Findling added, “These positive findings, along with previously presented research, reinforces that the ADHD patch is an important treatment option for children, especially those who may benefit from an ADHD medication that can accommodate their changing daily needs.”
While this study evaluated the safety and effectiveness of Daytrana for up to 12 months, the ADHD patch has not been studied versus placebo for longer than 7 weeks.
Intuniv (a non-stimulant selective alpha-2A-agonist) is a new ADHD once-daily medication not yet on the market. Research data presented yesterday showed significant efficacy in reducing attention deficit disorer (ADHD) symptoms for patients taking the medication when compared to patients taking placebo.
The U.S. Food and Drug Administration (FDA) issued an approvable letter for Intuniv on June 20, 2007. Shire, Intuniv’s maker, is conducting additional clinical work which is designed to enhance the label as requested by the FDA.
The pooled analysis evaluated results from these patients on a weight adjusted mg/kg basis from two similarly designed, randomized, double-blind, forced-dose titration, multicenter phase III trials. The primary efficacy measure for both studies was change in the ADHD Rating Scale (ADHD-RS-IV) total score from baseline to endpoint.
All patient groups treated with Intuniv showed significantly greater improvement in ADHD-RS-IV total score from baseline to endpoint than the placebo group (P < .001). The ADHD-RS-IV is a standardized, validated test for assessing symptoms of ADHD and for assessing their response to treatment.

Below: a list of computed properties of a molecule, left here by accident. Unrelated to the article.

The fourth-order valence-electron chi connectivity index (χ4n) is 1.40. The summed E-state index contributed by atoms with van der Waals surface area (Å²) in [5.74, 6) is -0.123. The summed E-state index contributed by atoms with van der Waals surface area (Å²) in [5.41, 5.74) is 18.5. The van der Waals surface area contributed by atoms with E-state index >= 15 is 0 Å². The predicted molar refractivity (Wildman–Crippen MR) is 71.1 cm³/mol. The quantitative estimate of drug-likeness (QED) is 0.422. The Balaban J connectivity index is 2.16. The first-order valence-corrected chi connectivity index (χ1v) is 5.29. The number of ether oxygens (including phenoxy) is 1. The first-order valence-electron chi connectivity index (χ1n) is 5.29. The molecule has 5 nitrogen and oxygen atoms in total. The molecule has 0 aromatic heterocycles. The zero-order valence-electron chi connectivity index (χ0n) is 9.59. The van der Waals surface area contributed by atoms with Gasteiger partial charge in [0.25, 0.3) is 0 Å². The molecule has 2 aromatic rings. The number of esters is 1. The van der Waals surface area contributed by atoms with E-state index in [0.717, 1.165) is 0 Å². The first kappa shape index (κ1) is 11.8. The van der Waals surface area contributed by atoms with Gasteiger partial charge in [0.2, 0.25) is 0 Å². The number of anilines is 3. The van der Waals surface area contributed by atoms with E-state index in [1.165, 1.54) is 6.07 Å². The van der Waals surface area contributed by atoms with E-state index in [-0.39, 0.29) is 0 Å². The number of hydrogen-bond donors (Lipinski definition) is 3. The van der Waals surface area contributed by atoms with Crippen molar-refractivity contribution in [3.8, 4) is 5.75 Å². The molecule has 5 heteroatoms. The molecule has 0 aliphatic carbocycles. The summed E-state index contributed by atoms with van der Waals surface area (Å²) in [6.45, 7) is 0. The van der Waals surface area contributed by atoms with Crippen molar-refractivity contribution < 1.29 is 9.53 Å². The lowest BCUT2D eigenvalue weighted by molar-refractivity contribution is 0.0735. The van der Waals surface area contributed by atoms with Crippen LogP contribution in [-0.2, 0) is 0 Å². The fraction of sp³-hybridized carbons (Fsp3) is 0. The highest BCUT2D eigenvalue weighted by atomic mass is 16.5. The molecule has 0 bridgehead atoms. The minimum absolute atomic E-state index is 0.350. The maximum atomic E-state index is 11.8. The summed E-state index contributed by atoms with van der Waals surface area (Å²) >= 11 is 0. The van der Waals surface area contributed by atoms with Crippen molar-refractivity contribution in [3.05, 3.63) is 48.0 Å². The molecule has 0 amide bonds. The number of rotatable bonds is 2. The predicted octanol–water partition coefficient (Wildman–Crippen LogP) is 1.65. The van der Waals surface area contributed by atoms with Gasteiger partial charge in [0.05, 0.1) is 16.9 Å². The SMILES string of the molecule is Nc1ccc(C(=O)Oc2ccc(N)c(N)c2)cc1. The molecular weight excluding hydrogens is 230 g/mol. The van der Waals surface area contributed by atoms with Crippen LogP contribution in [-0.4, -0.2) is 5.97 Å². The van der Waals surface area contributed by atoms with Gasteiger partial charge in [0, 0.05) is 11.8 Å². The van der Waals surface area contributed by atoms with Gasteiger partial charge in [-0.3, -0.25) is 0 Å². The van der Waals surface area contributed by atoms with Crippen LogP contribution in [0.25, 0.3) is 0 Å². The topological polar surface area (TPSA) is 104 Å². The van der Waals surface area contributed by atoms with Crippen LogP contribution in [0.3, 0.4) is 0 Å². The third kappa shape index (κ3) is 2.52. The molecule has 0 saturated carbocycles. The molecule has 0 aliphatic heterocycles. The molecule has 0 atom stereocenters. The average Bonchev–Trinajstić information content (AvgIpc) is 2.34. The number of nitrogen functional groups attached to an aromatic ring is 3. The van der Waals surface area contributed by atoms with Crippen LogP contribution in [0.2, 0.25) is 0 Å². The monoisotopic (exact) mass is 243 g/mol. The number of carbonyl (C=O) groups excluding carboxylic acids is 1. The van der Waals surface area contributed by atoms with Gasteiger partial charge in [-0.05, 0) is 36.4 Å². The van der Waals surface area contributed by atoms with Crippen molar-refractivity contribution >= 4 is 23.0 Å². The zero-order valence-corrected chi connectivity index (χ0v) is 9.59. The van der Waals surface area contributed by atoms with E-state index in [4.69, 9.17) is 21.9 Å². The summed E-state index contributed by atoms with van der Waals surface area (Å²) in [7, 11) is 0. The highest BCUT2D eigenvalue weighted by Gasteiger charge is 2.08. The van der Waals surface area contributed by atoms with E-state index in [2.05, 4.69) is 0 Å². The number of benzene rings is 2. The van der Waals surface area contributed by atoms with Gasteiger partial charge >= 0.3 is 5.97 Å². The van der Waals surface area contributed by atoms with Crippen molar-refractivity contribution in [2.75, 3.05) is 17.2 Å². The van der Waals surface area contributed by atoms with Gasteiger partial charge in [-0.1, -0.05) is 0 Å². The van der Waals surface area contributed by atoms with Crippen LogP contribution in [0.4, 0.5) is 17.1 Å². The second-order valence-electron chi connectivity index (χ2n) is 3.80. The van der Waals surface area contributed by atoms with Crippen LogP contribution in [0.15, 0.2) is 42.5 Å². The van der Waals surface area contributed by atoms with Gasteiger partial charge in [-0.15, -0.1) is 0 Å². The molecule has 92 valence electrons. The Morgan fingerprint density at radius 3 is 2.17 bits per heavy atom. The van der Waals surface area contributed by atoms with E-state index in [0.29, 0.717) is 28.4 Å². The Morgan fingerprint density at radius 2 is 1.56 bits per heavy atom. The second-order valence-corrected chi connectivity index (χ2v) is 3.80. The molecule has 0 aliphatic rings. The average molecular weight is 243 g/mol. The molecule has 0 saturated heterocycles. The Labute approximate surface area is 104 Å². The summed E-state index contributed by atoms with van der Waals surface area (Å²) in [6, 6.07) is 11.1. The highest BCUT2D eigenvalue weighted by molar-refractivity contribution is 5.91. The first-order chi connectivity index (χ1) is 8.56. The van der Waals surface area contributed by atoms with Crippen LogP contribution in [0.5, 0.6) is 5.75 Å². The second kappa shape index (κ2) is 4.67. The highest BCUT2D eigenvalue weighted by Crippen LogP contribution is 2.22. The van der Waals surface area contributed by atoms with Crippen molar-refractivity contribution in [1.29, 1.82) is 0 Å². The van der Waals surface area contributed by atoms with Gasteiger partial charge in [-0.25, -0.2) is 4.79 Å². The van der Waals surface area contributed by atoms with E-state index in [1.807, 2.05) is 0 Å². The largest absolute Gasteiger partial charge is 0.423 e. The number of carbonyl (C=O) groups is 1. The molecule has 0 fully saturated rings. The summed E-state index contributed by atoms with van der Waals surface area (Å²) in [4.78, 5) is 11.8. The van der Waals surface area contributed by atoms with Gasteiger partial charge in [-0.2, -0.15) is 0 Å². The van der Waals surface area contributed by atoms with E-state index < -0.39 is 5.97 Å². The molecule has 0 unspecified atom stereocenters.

The analysis also studied duration of effect using the Conners’ Parent Rating Scale-Revised Short Form (CPRS-R), which is a comprehensive scale that used observer and self-report ratings to help assess ADHD and evaluate behavioral issues in children and adolescents. The CPRS-R assessments were completed on specified days at approximately 6 PM (after school and before dinner), 8 PM (dinner through bedtime) and 6 AM (waking time/new dose administration time), which represented 12, 14 and 24 hours after the administration of the dose of INTUNIV, respectively.
The data demonstrated significant improvement of ADHD symptoms based on total endpoint CPRS-R scores for all weight adjusted dose groups treated with Intuniv when compared to placebo for all time periods (at 12 hours, P < = .001; at 14 hours, P < .001; and at 24 hours, P=.003).
A separate analysis of the same phase III studies evaluated the percentage of ADHD patients who responded to weight-adjusted treatment with Intuniv versus those participants receiving placebo. Using the change in the ADHD-RS-IV total score from baseline to endpoint as the primary efficacy measure, responders were defined as those with a 25 percent reduction in score from baseline to endpoint.